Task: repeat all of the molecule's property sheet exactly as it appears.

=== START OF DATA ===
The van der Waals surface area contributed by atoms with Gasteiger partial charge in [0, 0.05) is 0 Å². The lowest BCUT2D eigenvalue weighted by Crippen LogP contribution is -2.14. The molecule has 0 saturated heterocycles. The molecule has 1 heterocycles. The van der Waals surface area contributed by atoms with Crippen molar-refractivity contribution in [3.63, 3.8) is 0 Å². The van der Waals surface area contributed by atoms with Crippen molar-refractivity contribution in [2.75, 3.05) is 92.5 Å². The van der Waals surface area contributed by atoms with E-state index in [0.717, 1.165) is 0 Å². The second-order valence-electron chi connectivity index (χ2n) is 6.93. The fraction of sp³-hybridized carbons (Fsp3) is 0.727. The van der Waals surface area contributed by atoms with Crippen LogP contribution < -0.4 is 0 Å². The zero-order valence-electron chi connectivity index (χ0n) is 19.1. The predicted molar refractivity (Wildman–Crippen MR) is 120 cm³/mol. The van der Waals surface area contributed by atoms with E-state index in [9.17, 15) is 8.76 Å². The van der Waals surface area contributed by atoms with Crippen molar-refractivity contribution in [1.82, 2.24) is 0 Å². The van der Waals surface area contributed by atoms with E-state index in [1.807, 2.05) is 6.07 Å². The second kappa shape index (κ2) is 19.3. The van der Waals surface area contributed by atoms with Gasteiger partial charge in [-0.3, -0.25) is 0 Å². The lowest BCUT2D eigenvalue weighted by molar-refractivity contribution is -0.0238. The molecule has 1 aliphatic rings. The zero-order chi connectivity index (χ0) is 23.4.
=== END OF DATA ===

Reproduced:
The van der Waals surface area contributed by atoms with Gasteiger partial charge in [0, 0.05) is 0 Å². The lowest BCUT2D eigenvalue weighted by Crippen LogP contribution is -2.14. The molecule has 0 saturated heterocycles. The molecule has 1 heterocycles. The van der Waals surface area contributed by atoms with Crippen molar-refractivity contribution in [3.63, 3.8) is 0 Å². The van der Waals surface area contributed by atoms with Crippen molar-refractivity contribution in [2.75, 3.05) is 92.5 Å². The van der Waals surface area contributed by atoms with E-state index in [0.717, 1.165) is 0 Å². The second-order valence-electron chi connectivity index (χ2n) is 6.93. The fraction of sp³-hybridized carbons (Fsp3) is 0.727. The van der Waals surface area contributed by atoms with Crippen LogP contribution < -0.4 is 0 Å². The zero-order valence-electron chi connectivity index (χ0n) is 19.1. The predicted molar refractivity (Wildman–Crippen MR) is 120 cm³/mol. The van der Waals surface area contributed by atoms with E-state index in [9.17, 15) is 8.76 Å². The van der Waals surface area contributed by atoms with Crippen molar-refractivity contribution in [1.82, 2.24) is 0 Å². The van der Waals surface area contributed by atoms with E-state index in [1.807, 2.05) is 6.07 Å². The second kappa shape index (κ2) is 19.3. The van der Waals surface area contributed by atoms with Gasteiger partial charge in [-0.3, -0.25) is 0 Å². The lowest BCUT2D eigenvalue weighted by molar-refractivity contribution is -0.0238. The molecule has 1 aliphatic rings. The zero-order chi connectivity index (χ0) is 23.4.